"Trial and Error", "Scientific Method", or "Agile"
During the 12th century, this "trial and error" method became formally known as the "Scientific Method." While this method dates back to Plato and Aristotle, it is generally agreed that the foundation was formed during the Renaissance Period of the 12th century, with credit for actually defining the "Scientific Method" going to Francis Bacon (1561-1626). "Bacon was a successful lawyer and influential philosopher who did much to reform scientific thinking. In his "Instauration Magna," Bacon proposed a new approach to scientific inquiry, which he published in 1621 as the "Novum Organum Scientia rum." This new approach advocated inductive reasoning as the foundation of scientific thinking. Bacon also argued that only a clear system of scientific inquiry would assure man's mastery over the world."
Figure 9: Scientific Method Illustrated
The "Scientific Method" is not technically a project management methodology or process but a new product development approach. This structured and disciplined "trial and error" method is a valid method. It has produced such new products as the telephone (Bell), the light bulb (Edison) and penicillin (Fleming) to name but a few of the many hundreds of thousands of new products created using this iterative approach.
Inexplicably, this very same "trial and error" or "Scientific Method" that has played such a key role in the evolution of humankind, today has been reinvented largely by the IT crowd to become what is known as "agile" or "Agile." To "test" the validity of this hypothesis, all one has to do is review the "Agile Manifesto" and one can see a large number of the 12 Principles are consistent with the process shown in Figure 9. You will find exactly the same processes but given a new name, each of the ovals shown being equivalent to a "Scrum" or "Sprint".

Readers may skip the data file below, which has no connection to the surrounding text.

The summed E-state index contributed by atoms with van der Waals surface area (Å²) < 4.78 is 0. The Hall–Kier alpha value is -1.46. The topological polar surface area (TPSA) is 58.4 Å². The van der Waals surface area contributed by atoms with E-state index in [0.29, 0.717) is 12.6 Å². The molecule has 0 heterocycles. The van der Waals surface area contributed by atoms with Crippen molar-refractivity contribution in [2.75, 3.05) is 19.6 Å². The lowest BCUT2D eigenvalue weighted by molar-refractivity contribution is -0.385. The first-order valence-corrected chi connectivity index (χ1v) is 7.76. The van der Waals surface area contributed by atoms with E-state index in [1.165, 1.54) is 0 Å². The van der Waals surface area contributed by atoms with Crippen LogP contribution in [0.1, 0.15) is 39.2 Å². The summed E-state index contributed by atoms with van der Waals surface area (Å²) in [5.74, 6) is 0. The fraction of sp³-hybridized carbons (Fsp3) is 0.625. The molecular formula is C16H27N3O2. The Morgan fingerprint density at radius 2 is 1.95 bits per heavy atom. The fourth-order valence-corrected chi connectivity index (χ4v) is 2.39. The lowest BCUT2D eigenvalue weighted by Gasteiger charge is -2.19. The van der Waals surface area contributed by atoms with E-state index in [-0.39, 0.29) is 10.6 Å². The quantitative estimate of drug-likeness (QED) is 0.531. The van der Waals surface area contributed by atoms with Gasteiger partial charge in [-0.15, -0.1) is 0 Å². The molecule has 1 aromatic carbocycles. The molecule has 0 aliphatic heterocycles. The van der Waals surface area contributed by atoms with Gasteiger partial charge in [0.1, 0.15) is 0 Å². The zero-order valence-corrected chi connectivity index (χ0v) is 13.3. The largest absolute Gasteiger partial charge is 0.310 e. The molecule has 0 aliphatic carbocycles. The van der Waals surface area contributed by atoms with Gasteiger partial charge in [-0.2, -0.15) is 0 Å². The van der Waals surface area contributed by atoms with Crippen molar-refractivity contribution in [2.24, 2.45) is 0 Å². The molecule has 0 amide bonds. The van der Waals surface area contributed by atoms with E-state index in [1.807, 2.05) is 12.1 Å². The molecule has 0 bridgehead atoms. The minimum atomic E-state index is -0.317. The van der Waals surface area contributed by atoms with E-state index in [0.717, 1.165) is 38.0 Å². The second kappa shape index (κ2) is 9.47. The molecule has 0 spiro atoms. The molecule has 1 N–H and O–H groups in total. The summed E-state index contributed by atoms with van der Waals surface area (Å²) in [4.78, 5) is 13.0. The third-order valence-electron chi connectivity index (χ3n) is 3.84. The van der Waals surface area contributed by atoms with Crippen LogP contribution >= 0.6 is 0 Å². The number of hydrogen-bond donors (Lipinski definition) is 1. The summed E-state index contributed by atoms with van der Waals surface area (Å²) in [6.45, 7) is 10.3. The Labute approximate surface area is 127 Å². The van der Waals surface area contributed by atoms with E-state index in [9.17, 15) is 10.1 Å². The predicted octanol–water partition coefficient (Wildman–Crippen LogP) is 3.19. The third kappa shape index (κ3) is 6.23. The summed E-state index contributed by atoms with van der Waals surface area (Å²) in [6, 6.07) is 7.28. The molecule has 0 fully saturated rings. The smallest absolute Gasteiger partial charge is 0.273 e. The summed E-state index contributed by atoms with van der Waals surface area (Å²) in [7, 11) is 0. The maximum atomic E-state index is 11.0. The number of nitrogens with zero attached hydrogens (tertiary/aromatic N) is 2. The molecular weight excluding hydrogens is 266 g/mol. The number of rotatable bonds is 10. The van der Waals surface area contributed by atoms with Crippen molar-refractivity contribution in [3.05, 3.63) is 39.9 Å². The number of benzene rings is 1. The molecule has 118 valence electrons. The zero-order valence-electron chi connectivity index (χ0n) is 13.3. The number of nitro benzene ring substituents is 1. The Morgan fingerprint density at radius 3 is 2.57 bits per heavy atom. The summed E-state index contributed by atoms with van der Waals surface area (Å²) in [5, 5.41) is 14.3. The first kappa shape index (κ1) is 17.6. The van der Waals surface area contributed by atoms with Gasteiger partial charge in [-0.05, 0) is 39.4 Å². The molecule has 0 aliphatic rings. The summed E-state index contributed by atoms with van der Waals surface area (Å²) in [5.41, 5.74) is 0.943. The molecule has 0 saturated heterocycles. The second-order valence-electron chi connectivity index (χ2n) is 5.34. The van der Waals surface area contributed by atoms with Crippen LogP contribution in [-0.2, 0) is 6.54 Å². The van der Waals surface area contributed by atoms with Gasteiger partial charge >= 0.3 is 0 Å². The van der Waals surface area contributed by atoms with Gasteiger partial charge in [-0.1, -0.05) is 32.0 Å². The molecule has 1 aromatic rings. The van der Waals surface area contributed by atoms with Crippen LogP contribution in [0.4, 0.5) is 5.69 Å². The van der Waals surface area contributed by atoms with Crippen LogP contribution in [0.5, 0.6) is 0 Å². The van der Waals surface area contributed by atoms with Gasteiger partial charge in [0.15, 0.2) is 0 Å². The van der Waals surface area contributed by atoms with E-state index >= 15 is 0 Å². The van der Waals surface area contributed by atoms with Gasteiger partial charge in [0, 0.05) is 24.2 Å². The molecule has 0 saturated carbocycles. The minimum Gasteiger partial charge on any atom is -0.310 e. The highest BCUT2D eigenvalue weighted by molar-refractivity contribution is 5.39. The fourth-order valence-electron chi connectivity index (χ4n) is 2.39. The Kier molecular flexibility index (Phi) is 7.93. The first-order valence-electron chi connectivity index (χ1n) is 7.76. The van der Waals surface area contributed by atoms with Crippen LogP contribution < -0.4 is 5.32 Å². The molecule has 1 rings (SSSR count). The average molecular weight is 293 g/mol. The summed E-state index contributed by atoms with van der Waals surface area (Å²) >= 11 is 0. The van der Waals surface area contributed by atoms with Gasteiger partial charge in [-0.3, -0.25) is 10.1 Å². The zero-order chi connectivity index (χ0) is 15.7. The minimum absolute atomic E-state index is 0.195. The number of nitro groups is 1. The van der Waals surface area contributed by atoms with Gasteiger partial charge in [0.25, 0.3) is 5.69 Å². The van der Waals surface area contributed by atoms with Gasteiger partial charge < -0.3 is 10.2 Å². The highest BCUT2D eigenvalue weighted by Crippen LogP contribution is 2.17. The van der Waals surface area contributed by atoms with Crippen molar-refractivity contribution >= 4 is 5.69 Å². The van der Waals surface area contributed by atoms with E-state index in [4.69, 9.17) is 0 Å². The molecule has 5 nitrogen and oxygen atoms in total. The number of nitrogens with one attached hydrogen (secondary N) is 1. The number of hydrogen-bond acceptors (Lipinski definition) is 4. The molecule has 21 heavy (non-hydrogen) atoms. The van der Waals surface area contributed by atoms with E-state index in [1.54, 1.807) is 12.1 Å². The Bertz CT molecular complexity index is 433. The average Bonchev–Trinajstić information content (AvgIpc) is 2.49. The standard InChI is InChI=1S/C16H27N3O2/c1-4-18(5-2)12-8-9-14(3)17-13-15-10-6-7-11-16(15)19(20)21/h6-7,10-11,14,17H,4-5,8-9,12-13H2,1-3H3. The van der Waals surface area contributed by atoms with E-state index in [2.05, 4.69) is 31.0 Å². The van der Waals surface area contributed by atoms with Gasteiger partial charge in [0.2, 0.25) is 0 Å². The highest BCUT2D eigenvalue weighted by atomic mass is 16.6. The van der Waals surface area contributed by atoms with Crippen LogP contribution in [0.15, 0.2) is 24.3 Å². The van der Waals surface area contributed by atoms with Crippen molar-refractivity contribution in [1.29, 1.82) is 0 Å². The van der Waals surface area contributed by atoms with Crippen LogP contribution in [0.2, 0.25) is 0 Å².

To put the relative absurdity of this "new name for an old process" into context, supposing we were to name these certifications more appropriately. For organizations such as PMI, APM and others creating certifications for the "Agile" process, how about calling the certificate: "Certified Trial and Error Professional" or "Certified Scientific Method Professional."
It would appear that we are certifying people in knowing and understanding a process that we learned (or should have learned!!) in Middle or High School science classes. Does this really make common sense?
Figure 10: "Scientific Method" (a.k.a. "Agile") Mapped to the Asset Life Span [click to enlarge]
From the perspective of the Asset Life Span, as shown in Figure 10 the only difference is that the processes, that occur during each of the major Phases of the asset life span, become more iterative. In other words, the major "go/no go" decisions are still made by the Asset (CAPEX) and Operations (OPEX) funded project sponsors, but that between those decision points there is more experimentation and options for change. In the terminology of scrum, we could argue that each go/no go decision is a single scrum or a series of scrums. Ultimately someone with the appropriate authority must give the Go Ahead to move on (or kill or modify the project scope, time, cost or quality).
13. William Harris "How the Scientific Method Works" 14 January 2008.
HowStuffWorks.com./innovation/scientific-experiments/scientific-method.htm 24 January 2019
14. Ms. Raeon's Biology Website (n.d.) raeonscience.weebly.com/the-scientific-method.html.
15. Agile Manifesto (n.d.) agilemanifesto.org/principles.html.
16. Giammalvo, Paul D. (Feb 2019) Posting on a Linked In Discussion https://goo.gl/8omrQC last accessed 02/10/2019.